One secondary objective of the mission is to provide estimates of sea ice thickness. Because of the importance of thickness in sea ice mass balance and in the heat and energy budget at the surface, remote determination of ice thickness at almost any spatial scale has long been desired. Current spaceborne sensors, however, can see only radiation emitted or scattered from the top surface or the volume within the top few tens of centimeters of the ice and do not see the lower surface. Thus, an attractive approach has been to use altimetric freeboard with the assumption of hydrostatic equilibrium to determine ice thickness. The first example of ice freeboard measurements from radar altimeters is given by Laxon et al. ; specular radar returns from open water/thin ice provide the necessary sea surface reference. Here, we provide a first examination of the ICESat sea ice elevation dataset with a focus on its utility for freeboard determination and thickness estimation over the Arctic Ocean sea ice cover.
2. Data Description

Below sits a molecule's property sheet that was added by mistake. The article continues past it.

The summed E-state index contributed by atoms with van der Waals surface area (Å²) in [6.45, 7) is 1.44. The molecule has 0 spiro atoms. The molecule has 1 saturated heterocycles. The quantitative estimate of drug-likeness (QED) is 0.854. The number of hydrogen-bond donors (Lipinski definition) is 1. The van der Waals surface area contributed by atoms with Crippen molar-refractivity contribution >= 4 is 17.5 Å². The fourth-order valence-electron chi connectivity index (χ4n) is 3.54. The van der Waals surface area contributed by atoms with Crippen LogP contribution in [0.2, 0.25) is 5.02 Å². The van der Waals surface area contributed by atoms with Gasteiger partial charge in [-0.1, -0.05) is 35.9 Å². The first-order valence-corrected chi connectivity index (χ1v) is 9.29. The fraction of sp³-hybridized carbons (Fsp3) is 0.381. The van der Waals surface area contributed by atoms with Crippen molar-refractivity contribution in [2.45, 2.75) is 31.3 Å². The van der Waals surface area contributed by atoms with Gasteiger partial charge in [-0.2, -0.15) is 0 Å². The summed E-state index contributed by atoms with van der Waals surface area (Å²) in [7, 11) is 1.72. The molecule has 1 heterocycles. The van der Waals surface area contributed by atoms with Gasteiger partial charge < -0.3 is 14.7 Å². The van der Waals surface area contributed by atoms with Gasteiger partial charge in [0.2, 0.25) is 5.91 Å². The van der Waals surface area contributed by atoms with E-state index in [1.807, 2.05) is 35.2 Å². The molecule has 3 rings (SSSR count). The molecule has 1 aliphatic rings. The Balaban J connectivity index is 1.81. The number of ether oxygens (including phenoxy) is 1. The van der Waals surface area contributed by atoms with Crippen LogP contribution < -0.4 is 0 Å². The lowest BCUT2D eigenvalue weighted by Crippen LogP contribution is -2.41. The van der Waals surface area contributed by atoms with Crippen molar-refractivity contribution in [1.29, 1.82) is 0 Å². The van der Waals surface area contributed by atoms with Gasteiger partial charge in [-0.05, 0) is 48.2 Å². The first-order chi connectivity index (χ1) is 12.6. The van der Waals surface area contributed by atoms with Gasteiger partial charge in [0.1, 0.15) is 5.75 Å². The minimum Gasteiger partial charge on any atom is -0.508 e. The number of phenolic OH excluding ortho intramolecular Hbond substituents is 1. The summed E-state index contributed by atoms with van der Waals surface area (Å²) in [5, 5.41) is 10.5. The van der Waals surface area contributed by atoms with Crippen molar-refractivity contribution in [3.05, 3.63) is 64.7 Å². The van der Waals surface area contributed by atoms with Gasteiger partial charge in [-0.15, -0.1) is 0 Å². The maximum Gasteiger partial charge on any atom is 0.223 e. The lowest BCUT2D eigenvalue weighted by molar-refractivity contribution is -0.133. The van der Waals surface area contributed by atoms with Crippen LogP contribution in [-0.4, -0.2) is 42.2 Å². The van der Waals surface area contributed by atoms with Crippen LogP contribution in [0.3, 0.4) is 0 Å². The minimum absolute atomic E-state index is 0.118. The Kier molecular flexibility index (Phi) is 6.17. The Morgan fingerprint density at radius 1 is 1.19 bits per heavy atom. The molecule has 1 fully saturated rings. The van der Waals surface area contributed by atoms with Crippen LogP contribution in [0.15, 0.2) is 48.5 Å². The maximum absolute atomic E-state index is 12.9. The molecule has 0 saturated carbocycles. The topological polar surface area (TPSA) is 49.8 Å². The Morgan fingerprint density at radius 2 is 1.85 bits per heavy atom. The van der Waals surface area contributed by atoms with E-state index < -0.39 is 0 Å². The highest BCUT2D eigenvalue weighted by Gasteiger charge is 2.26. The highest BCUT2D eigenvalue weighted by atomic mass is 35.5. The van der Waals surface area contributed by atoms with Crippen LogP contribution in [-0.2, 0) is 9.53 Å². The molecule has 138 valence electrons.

The ICESat sea ice altimetry dataset used here was acquired during a 16-day period between March 4 and March 20, 2003. As seen here, of the ancillary data that are provided with each elevation sample, the altimetric waveform, the reflectivity, and detector gain are the most useful parameters for looking at the ice. Using the gain and received waveform pulse-width, unreliable elevation retrievals due to saturation and atmospheric scattering are removed in the following analysis. We find the coverage (Figure 1) to be quite remarkable because of the large number of valid surface returns and the small number of gaps due to atmospheric contamination and obscuration. We attribute this to effective laser penetration of the cold dry winter atmosphere at this wavelength. To assess the noise level in the elevation retrieval process, we examine the population with the smallest roughness measure in the roughness distributions over the period. Our surface roughness measure is the standard deviation of the ICESat elevations over a 10-km (∼60 samples) window after the linear trend in the data has been removed. The lower limit in the observed roughness is in the range ∼1.5–2 cm: an indication of the precision in retrieval over smooth surfaces, consistent with the 1.5 cm range precision in a pre-flight test. These smoothest areas are typically found over ice in new leads, the fast first-year ice formed in the passages and straits within the Canadian Archipelago, and the first-year ice just north of Siberia in the E. Siberian and Laptev Seas. Over rougher surfaces, the associated uncertainty could be higher.